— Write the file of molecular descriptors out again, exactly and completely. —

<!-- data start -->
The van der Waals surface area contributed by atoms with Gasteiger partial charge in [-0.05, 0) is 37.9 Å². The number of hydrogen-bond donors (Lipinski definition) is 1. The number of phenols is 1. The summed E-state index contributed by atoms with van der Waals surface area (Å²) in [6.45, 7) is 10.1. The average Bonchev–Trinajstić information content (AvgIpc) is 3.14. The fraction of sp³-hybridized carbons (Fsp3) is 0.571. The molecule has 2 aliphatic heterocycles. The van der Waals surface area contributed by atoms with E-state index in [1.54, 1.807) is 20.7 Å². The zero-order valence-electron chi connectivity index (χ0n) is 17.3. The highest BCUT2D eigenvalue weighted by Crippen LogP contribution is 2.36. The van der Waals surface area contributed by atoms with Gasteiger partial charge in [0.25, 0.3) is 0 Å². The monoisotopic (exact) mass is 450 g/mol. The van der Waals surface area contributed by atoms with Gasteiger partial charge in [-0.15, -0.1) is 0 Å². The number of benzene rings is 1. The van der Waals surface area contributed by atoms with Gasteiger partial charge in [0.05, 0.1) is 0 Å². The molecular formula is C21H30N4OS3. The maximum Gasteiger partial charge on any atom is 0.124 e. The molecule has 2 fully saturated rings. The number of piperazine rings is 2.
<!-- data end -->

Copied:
The van der Waals surface area contributed by atoms with Gasteiger partial charge in [-0.05, 0) is 37.9 Å². The number of hydrogen-bond donors (Lipinski definition) is 1. The number of phenols is 1. The summed E-state index contributed by atoms with van der Waals surface area (Å²) in [6.45, 7) is 10.1. The average Bonchev–Trinajstić information content (AvgIpc) is 3.14. The fraction of sp³-hybridized carbons (Fsp3) is 0.571. The molecule has 2 aliphatic heterocycles. The van der Waals surface area contributed by atoms with E-state index in [1.54, 1.807) is 20.7 Å². The zero-order valence-electron chi connectivity index (χ0n) is 17.3. The highest BCUT2D eigenvalue weighted by Crippen LogP contribution is 2.36. The van der Waals surface area contributed by atoms with Gasteiger partial charge in [0.25, 0.3) is 0 Å². The monoisotopic (exact) mass is 450 g/mol. The van der Waals surface area contributed by atoms with Gasteiger partial charge in [-0.15, -0.1) is 0 Å². The number of benzene rings is 1. The van der Waals surface area contributed by atoms with Gasteiger partial charge in [0.05, 0.1) is 0 Å². The molecular formula is C21H30N4OS3. The maximum Gasteiger partial charge on any atom is 0.124 e. The molecule has 2 fully saturated rings. The number of piperazine rings is 2.